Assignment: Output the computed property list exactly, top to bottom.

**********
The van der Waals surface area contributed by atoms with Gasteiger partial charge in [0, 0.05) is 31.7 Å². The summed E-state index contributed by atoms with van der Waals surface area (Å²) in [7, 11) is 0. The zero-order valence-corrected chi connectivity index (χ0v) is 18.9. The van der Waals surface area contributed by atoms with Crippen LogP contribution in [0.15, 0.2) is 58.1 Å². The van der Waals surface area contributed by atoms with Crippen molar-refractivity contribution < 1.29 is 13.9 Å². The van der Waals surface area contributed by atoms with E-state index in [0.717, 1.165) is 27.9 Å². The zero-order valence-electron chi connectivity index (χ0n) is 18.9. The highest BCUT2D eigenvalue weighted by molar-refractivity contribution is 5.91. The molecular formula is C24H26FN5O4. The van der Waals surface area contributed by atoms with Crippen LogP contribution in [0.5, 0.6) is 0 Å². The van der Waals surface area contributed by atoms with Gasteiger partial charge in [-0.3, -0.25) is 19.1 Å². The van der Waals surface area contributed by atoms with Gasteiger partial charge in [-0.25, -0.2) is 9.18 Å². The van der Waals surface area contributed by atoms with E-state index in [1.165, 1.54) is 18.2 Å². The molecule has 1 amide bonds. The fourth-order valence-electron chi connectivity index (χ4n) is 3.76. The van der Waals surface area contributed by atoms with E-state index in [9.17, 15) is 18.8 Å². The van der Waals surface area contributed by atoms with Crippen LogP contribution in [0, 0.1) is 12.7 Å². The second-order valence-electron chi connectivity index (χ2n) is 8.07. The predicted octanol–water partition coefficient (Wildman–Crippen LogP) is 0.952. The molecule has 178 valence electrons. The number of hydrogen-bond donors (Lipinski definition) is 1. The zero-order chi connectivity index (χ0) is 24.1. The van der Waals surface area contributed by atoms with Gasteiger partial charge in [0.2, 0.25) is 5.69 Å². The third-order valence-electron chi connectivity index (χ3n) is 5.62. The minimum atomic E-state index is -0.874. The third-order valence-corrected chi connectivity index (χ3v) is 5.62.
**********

The van der Waals surface area contributed by atoms with Gasteiger partial charge in [0, 0.05) is 31.7 Å². The summed E-state index contributed by atoms with van der Waals surface area (Å²) in [7, 11) is 0. The zero-order valence-corrected chi connectivity index (χ0v) is 18.9. The van der Waals surface area contributed by atoms with Crippen LogP contribution in [0.15, 0.2) is 58.1 Å². The van der Waals surface area contributed by atoms with Crippen molar-refractivity contribution < 1.29 is 13.9 Å². The van der Waals surface area contributed by atoms with E-state index in [0.717, 1.165) is 27.9 Å². The zero-order valence-electron chi connectivity index (χ0n) is 18.9. The highest BCUT2D eigenvalue weighted by molar-refractivity contribution is 5.91. The molecular formula is C24H26FN5O4. The van der Waals surface area contributed by atoms with Crippen LogP contribution in [0.5, 0.6) is 0 Å². The van der Waals surface area contributed by atoms with Gasteiger partial charge in [-0.3, -0.25) is 19.1 Å². The van der Waals surface area contributed by atoms with Gasteiger partial charge in [-0.25, -0.2) is 9.18 Å². The van der Waals surface area contributed by atoms with E-state index in [1.165, 1.54) is 18.2 Å². The molecule has 1 amide bonds. The fourth-order valence-electron chi connectivity index (χ4n) is 3.76. The van der Waals surface area contributed by atoms with E-state index in [9.17, 15) is 18.8 Å². The van der Waals surface area contributed by atoms with Crippen LogP contribution in [0, 0.1) is 12.7 Å². The second-order valence-electron chi connectivity index (χ2n) is 8.07. The predicted octanol–water partition coefficient (Wildman–Crippen LogP) is 0.952. The molecule has 178 valence electrons. The number of hydrogen-bond donors (Lipinski definition) is 1. The zero-order chi connectivity index (χ0) is 24.1. The van der Waals surface area contributed by atoms with Gasteiger partial charge in [0.2, 0.25) is 5.69 Å². The third-order valence-electron chi connectivity index (χ3n) is 5.62. The minimum atomic E-state index is -0.874. The third-order valence-corrected chi connectivity index (χ3v) is 5.62.